Hi --

On Wed, 17 Jan 2007, Helder Ribeiro wrote:

> I see no difference between having Modules or having Multiple
> Inheritance (although I guess there must be and the difference between
> them is the answer I'm trying to find). The problem Gregory Brown
> pointed out with M.I. I have claimed to exist still with Modules.
> ["A->B->C can be the class hierarchy while ?->D->C and ?->E->C are
> module hierarchies"; discussion above in this thread].
>
> The only difference I could think of is that, when you have A->C and
> B->C ("->" here meaning "is inherited by" or "is mixed into") and both
> have a method with the same name, the conflict you would have with A
> and B being classes - since they have equal rank in the hierarchy -
> doesn't exist when B is a module, because modules have lower priority.
>
> But this is an artificial difference, because you can define a lookup
> order to solve this conflict without the need for Modules. So the
> question is
>
> "since Ruby already has a well-defined lookup order that takes care of
> conflicts in class/module hierarchies, couldn't you have a similarly
> well-defined lookup order for Multiple Inheritance and do away with
> Modules altogether?"

Yes, almost certainly.  There was a big push for class/module by
Mathieu Bouchard, a couple of years ago.  The discussion was mostly on
ruby-core, and would be in the archives.

>> There's still the possibility of name collision with mixins, but there
>> are (to my knowledge) no special cases, no need for tie-breaking rules
>> -- because the rules that are there in the first place make a tie
>> impossible.
>
> Don't understand what you're saying. There is, indeed, no need for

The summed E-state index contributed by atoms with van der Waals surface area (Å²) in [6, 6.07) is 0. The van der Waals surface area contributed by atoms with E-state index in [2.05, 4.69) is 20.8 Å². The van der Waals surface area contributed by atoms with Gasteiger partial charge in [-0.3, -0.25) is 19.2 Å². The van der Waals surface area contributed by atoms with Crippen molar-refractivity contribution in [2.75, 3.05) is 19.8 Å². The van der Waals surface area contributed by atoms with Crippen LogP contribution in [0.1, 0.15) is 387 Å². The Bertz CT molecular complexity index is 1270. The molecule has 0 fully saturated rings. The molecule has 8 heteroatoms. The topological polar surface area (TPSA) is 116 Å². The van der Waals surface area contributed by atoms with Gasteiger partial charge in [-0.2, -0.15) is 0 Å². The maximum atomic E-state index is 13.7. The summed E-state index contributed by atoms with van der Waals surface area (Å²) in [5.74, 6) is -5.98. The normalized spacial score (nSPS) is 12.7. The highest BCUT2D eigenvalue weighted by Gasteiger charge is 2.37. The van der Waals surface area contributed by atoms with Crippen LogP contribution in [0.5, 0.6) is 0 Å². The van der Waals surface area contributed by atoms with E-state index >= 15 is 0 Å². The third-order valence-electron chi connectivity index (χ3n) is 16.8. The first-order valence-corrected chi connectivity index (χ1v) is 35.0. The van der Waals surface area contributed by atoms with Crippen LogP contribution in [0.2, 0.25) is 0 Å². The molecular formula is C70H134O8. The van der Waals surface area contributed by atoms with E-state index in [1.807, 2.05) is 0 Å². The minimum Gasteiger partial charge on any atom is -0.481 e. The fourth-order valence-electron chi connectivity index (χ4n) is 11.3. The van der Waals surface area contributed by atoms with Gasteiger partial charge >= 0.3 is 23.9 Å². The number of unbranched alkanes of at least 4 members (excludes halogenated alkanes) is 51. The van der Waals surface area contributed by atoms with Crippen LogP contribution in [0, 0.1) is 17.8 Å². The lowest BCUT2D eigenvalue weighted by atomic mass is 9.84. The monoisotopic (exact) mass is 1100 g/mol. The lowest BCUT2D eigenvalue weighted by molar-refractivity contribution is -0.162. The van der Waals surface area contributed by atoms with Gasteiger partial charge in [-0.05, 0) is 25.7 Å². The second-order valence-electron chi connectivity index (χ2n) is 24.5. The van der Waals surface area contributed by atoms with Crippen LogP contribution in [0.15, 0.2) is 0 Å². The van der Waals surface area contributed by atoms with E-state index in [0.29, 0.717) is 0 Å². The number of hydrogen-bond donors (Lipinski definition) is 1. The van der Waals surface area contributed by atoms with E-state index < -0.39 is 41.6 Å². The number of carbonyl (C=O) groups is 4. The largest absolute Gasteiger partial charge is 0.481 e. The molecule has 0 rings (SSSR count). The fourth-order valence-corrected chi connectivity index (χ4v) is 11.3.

> tie-breaking rules if you have lookup order rules (i'm assuming those
> are what you mean by "the rules that are there"). It happens that they
> are the same, though, you're just giving them different names.

I'm probably not expressing the tree (or lack thereof) thing and the
rules thing very clearly.  I guess what I'm saying is: there *is* a
rule, so while there would certainly be an issue to solve if there
weren't, there is, so there isn't :-)

>>> And yet, this is a problem only when there is name collision which, as
>>> you said, is a small case and mostly due to code smell or unavoidable
>>> complexity.
>>>
>>> What I don't see is what exactly having separate class/module
>>> hierarchies buys you. You ensure a simple tree structure for the class
>>> inheritance graph, but you (apparently) don't have that for the module
>>> graph and they are both connected. Doesn't that blow the idea of tree
>>> for the former?
>>
>> Maybe, but in the end it's not really a tree model; it's a path model.
>> When you include modules in classes, you're inserting them in the
>> method look-up path of instances of those classes.
>
> It is a tree model (if you take only class hierarchy; with modules it's
> a network). The method lookup path is a path in the tree from the class
> of the object whose method was called (the class is a node) to the
> superclass where the method is defined (also a node). "The object
> doesn't see (...) forks in the road" because, in a tree, there is
> always only one choice of parent node.

Like I said, I'm taking an object's-eye view.  Every path is a tree, I
suppose, in the sense that one can deviate from it :-)  I know what
you mean, though.

>> The thing I like about modules is that I find the model a suggestive
>> way of thinking about domain modeling.  I like having both a noun-like
>> thing (classes) and an adjective-like thing (modules).
>> Then again,
>> all of this is purely in the context of Ruby; I don't inherently like
>> one or the other more.
>
> So the difference is only in the way you think about those two things
> (classes and modules)? Or do they have some difference in their
> inheritance behavior that makes you think multiple inheritance would be
> unsuitable for what you do (I know nothing about domain modeling)?

I don't think anyone came up with a strictly technical, bullet-proof
objection to class/module unification when Mathieu was advocating it.
Basically, if all the modules in the lookup-path were, instead,
classes, I don't think anything we can do now would be impossible
(assuming the lookup rules were preserved).  In that sense the
presence of the difference is more a matter of semantic enrichment
than technical extension.


David

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